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Business as usual for the genuine Dad.

GAY Dad came into the pop planet in a weird and wonderful way. Before the first single To Earth With Love had even been released, half the media had decided that Gay Dad were merely fiction, a cruel joke dreamt up by their writing colleague and alleged Gay Dad frontman Cliff Jones.

Cliff was a very successful music journalist and the rest of the media world thought this band he was talking about was nothing more than a scam.

A few months down the line it's business as usual for the now five piece Gay Dad. Their second single, Joy, is out on May 17, followed by a debut album Leisure Noise in early summer.

Keyboard player James Riseboro still can't understand what all the fuss was about.

"Baz and Cliff knew each other since they were about eight years old. They used to pick up psychedelic records at car boot sales and play in bands that they'd call The Astral Projection Society.

"My uncle had an old hammond organ and I used to play that.

I didn't meet Baz until I was at Liverpool university. I was a jazz guitarist and he used to see me jamming around the pubs and that.

"When I moved to London, it was a coincidence that I moved round the corner from Baz. At that stage Gay Dad were kind of getting together and they asked me to join."

James started off playing guitar, but switched back to keyboards when new guitarist Charley Stone arrived.

"Nigel was at medical school, but he left before he had finished the course, so it's a typically conventional band history really. I don't know why everyone makes such a big deal out of it.

"It's weird how it's been made out to be some kind of a scam. It's not like we're puppets."

Indeed, no. The rise and rise of Gay Dad has seen the group of twenty- somethings ditch successful careers to follow a pop dream.

"I was an architect," James explained. "I studied for five years in Liverpool and worked for four years in London before I gave up my job."

But was this a good idea?

"At this stage I would say... maybe. I don't know if I'm more or less confident about the band now. But at the time I was ready to leave the office I was working for. Not many people get the chance to make an album and I really couldn't say no.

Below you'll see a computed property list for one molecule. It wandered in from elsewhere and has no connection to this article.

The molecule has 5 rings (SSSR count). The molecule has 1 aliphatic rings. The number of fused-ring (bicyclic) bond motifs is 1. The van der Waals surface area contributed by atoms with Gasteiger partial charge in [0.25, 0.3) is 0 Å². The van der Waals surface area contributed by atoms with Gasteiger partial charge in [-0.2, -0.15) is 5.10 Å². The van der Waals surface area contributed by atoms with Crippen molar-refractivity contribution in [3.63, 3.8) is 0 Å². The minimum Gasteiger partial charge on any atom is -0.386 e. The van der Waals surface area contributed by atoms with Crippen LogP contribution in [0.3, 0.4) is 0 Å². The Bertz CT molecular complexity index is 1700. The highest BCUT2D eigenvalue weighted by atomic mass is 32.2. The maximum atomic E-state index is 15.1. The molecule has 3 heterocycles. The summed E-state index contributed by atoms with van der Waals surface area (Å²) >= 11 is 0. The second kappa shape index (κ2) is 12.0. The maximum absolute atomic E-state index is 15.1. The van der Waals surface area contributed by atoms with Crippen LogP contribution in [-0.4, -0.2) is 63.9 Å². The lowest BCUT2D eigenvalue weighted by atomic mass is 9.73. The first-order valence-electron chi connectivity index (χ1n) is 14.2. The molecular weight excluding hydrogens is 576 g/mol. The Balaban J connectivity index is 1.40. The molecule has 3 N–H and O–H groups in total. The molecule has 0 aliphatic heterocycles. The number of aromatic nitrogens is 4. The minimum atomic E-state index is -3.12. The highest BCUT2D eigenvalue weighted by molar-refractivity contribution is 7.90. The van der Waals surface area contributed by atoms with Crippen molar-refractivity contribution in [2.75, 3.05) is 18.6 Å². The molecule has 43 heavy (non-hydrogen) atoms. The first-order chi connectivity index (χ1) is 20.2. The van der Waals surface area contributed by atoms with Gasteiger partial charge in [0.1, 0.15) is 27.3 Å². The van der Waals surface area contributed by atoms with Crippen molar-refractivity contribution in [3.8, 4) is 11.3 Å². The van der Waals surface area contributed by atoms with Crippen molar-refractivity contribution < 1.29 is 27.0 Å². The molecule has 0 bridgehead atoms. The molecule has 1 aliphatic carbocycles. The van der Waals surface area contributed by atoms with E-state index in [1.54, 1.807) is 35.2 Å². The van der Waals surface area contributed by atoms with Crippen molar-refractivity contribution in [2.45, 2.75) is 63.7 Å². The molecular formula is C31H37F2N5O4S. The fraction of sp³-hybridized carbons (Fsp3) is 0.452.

"Even my mum and my gran thought it was a good idea to give the band a chance. And it's not as if I've totally abandoned architecture - I'm fully qualified so I can always go back."

It's been a busy time for Gay Dad who have just put the finishing touches to their debut album Lesiure Noise which, in typical Gay Dad style, has been produced by none other than Chris Hughes aka Merrick, former sticksman with Adam and the Ants.

"We've inked in a lot of festival work for the summer including Glastonbury, V99 and T in the Park. And I can't wait to play in Ireland.

"I've got friends who are at the Bolton Street School of Architecture in Dublin and the open air gig in Belfast should be great fun."

So far, James' favourite tracks off the new album are Black Ghost and Jesus Christ.

"They're both very different tunes. I like Jesus Christ because Cliff's vocals are heartfelt, but Black Ghost is more of the direction that Gay Dad are going in in the future.

"The sound is more linear, and we've been influenced by a lot of German experimental music from Can to Kraftwerk."

As you might have guessed, Gay Dad aren't exactly the teen kings of rock, with many 'proper jobs' in their history. But their success points to a new trend in the music scene which is no longer the predetermined domain of pimply teenagers.

"Bands are getting older," said James. "You don't often get many 17-year- olds making an impression straight out of school any more, perhaps because they don't have the experience or the maturity.

"When you think on it, the likes of Radiohead are about 30. And it can be weird because sometimes you do get this feeling that you're a children's entertainer when you look down at the audience and see these really young faces looking up at you.

"But at the end of the day, we can't do anything about our age. I suppose some might say we've done the whole thing backwards, but hopefully it was the right way to do it." Meanwhile it's back to the drawing board to think up more ways of catching the public's attention.

"The genius behind the campaign for the first single was that people didn't know what it was.

"There were posters going up with a generic symbol for a man and it could have represented any man in the world. It really worked, but the challenge now is how to keep these ideas going. We want something that people will talk about."

Since To Earth With Love was released, people have done nothing else but talk about Gay Dad, and not all of the talk has been complimentary.

This is why the band just want to get the album out and get on with the gigging.

James explained: "We're at the stage now where we've got no idea whether we're going to be successful or a complete flop because we've had so much good publicity and so much bad publicity.

"I genuinely don't know any more. There's been so much time, effort and pain put into the album that when I listen to it now, all I hear is the process.

"But I think when it does come out people will be able to decide if we're a fad or a media construct, or whether there's substance to it.

"It's just a question of whether people will like it or not."

l Gay Dad play Botanic Gardens in Belfast tonight and Dublin Castle tomorrow night with Catatonia and the Cardigans.
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Copyright 1999 Gale, Cengage Learning. All rights reserved.

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Title Annotation:Features
Publication:Sunday Mirror (London, England)
Date:May 2, 1999
Previous Article:Bitz of Biz.
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